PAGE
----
CORAL SPRINGS, Fla.—Jose Hernandez was good with a machete. So he was the top choice when his boss needed someone to chop down young trees that were choking parts of Florida's Everglades.
On one trip to the swamps, the workers flew in by helicopter and quickly cut a stand of sprouting trees. But when they took off again, something went wrong: The chopper lurched left, then plunged into murky water.
A broken rotor blade slashed through Hernandez's left thigh.
Doctors saved his life, but couldn't save his leg.
To pay for his costly medical care, Hernandez filed a workers' compensation claim, which covered some of his bills.
Then, the insurance carrier, Florida Citrus, Business & Industries Fund, discovered that Hernandez was in America illegally, without work papers or permission from federal immigration officials. It halted all payments and left Hernandez to languish in a low-income Florida nursing home, unable to work to support his wife and four children in Mexico.
Thousands of illegal workers like Hernandez are hurt on the job every year in America, but don't get the compensation that's promised by law in every state.
Bosses often fire them, threaten them with deportation and commit an array of other misdeeds to avoid responsibility for workers' injuries. Some insurers refuse to pay their claims, citing reasons related to their illegal status.
As a result, injured workers often go without medical care or go to emergency rooms for treatment—and taxpayers get stuck with the bills.
"It's a violation of the American spirit," said Florida lawyer Gerry Rosenthal, who represents Hernandez. "Employers are hiring these people and pushing them hard to make a profit for the company, but when a worker gets hurt, they abandon him."
From field hands to garment workers to poultry processors to construction crews, injuries abound in industries that rely on an estimated 7 million undocumented workers, often to do dirty and dangerous jobs. Yet those who are undocumented are frequently cheated out of benefits that American workers have taken for granted for nearly a century, a McClatchy Newspapers investigation has found.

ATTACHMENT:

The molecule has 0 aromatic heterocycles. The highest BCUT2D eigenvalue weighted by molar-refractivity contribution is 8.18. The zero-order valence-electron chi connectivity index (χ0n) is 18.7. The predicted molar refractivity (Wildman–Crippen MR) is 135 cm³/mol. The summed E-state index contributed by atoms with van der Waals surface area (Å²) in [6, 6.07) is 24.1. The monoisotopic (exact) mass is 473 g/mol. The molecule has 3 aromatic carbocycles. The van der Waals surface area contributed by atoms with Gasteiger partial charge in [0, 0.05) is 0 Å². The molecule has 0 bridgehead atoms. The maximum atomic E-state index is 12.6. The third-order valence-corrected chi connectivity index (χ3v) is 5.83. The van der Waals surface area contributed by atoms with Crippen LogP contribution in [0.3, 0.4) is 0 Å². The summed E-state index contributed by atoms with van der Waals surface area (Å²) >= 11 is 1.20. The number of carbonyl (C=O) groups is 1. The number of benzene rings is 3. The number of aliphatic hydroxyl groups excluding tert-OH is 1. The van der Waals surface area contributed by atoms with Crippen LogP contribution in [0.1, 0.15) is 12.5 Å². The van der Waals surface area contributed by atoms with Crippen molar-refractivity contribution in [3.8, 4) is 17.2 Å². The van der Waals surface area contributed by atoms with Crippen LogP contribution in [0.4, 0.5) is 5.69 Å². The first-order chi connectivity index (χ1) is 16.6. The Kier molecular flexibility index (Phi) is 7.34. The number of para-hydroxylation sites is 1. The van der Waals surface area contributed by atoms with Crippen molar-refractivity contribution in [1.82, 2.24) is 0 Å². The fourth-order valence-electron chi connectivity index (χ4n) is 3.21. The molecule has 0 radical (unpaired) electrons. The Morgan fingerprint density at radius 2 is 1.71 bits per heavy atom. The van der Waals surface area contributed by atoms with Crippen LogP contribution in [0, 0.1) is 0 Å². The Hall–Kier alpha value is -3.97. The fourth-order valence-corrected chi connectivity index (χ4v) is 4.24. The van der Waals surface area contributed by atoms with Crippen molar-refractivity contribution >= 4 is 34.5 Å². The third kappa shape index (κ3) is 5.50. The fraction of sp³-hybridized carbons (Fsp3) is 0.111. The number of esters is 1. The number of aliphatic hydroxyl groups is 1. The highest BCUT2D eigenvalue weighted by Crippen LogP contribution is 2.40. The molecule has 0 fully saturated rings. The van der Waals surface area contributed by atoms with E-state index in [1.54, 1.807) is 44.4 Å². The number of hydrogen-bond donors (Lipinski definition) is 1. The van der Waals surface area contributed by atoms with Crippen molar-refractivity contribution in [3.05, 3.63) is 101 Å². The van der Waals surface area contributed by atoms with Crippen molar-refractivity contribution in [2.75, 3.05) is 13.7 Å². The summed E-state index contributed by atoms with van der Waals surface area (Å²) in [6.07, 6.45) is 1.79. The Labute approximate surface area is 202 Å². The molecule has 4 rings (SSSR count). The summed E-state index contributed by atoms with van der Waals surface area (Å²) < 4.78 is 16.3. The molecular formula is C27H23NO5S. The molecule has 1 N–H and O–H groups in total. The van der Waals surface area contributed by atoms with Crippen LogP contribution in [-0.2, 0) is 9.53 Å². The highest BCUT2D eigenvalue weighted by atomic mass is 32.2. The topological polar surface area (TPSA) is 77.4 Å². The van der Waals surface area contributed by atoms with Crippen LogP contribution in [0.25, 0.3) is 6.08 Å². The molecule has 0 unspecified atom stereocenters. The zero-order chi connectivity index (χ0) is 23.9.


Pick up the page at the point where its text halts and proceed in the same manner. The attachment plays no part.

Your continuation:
Federal labor officials haven't studied whether undocumented workers are wrongfully being denied compensation. But the exploitation is rampant, according to interviews with scores of illegal workers, employers, workers' comp lawyers, health care providers and workplace experts, and a review of lawsuits and workers' comp claims.
In one national study, university researchers surveyed 2,660 day laborers, most of them working illegally. One in five said he'd suffered a work injury. Among those who were hurt in the last year, 54 percent said they didn't receive the medical care they needed, and only 6 percent got workers' comp benefits.
Employers in at least 20 states, arguing that their employees shouldn't receive injury benefits because they're illegal immigrants, have fought and lost in courts and review boards. Among those employees were a California laborer who hurt his back lifting sacks of coffee, an Arizona auto mechanic who was hit in the eye by flying debris, a Maryland carpenter who cut his hand on a saw, and a North Carolina construction worker who suffered a brain injury when he fell 30 feet onto a concrete floor.
Juan Palacios, a 27-year-old husband and father from Guatemala, was working on the roof of a Florida home in March when a coworker accidentally splashed hot tar on him. Palacios fell 12 feet and smashed through a glass table and onto a tile floor. He was hospitalized for a week.
During that time, he heard nothing from his boss at Sunrise Roofing.
"They don't care about me," Palacios said. "I feel bad because I can't work. ... That's why I'm here."